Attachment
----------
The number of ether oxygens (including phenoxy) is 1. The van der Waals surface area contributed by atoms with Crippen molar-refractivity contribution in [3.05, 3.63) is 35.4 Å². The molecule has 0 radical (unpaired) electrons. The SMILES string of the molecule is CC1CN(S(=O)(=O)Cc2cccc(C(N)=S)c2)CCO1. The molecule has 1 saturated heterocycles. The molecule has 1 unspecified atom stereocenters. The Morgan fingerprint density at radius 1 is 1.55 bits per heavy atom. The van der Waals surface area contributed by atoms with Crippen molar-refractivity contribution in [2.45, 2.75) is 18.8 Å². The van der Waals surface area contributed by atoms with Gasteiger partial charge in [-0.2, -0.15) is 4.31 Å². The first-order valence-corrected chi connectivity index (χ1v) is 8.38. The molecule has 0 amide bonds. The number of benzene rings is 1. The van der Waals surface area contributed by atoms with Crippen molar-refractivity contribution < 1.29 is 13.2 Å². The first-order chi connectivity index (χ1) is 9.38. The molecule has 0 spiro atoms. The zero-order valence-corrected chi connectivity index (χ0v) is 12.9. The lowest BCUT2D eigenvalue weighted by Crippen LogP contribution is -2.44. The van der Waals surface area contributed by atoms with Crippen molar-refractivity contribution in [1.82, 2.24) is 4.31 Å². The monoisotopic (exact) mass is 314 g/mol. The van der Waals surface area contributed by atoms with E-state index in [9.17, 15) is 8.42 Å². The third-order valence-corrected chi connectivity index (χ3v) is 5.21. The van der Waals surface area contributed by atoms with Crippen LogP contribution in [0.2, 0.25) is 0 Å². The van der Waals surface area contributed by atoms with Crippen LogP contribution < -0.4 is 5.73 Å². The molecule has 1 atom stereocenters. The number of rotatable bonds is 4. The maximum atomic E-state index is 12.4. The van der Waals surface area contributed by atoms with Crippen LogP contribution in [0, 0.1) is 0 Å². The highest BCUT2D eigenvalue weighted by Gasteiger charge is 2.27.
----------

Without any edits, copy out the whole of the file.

The number of ether oxygens (including phenoxy) is 1. The van der Waals surface area contributed by atoms with Crippen molar-refractivity contribution in [3.05, 3.63) is 35.4 Å². The molecule has 0 radical (unpaired) electrons. The SMILES string of the molecule is CC1CN(S(=O)(=O)Cc2cccc(C(N)=S)c2)CCO1. The molecule has 1 saturated heterocycles. The molecule has 1 unspecified atom stereocenters. The Morgan fingerprint density at radius 1 is 1.55 bits per heavy atom. The van der Waals surface area contributed by atoms with Crippen molar-refractivity contribution in [2.45, 2.75) is 18.8 Å². The van der Waals surface area contributed by atoms with Gasteiger partial charge in [-0.2, -0.15) is 4.31 Å². The first-order valence-corrected chi connectivity index (χ1v) is 8.38. The molecule has 0 amide bonds. The number of benzene rings is 1. The van der Waals surface area contributed by atoms with Crippen molar-refractivity contribution < 1.29 is 13.2 Å². The first-order chi connectivity index (χ1) is 9.38. The molecule has 0 spiro atoms. The zero-order valence-corrected chi connectivity index (χ0v) is 12.9. The lowest BCUT2D eigenvalue weighted by Crippen LogP contribution is -2.44. The van der Waals surface area contributed by atoms with Crippen molar-refractivity contribution in [1.82, 2.24) is 4.31 Å². The monoisotopic (exact) mass is 314 g/mol. The van der Waals surface area contributed by atoms with E-state index in [9.17, 15) is 8.42 Å². The third-order valence-corrected chi connectivity index (χ3v) is 5.21. The van der Waals surface area contributed by atoms with Crippen LogP contribution in [0.2, 0.25) is 0 Å². The van der Waals surface area contributed by atoms with Crippen LogP contribution < -0.4 is 5.73 Å². The molecule has 1 atom stereocenters. The number of rotatable bonds is 4. The maximum atomic E-state index is 12.4. The van der Waals surface area contributed by atoms with Crippen LogP contribution in [0, 0.1) is 0 Å². The highest BCUT2D eigenvalue weighted by Gasteiger charge is 2.27.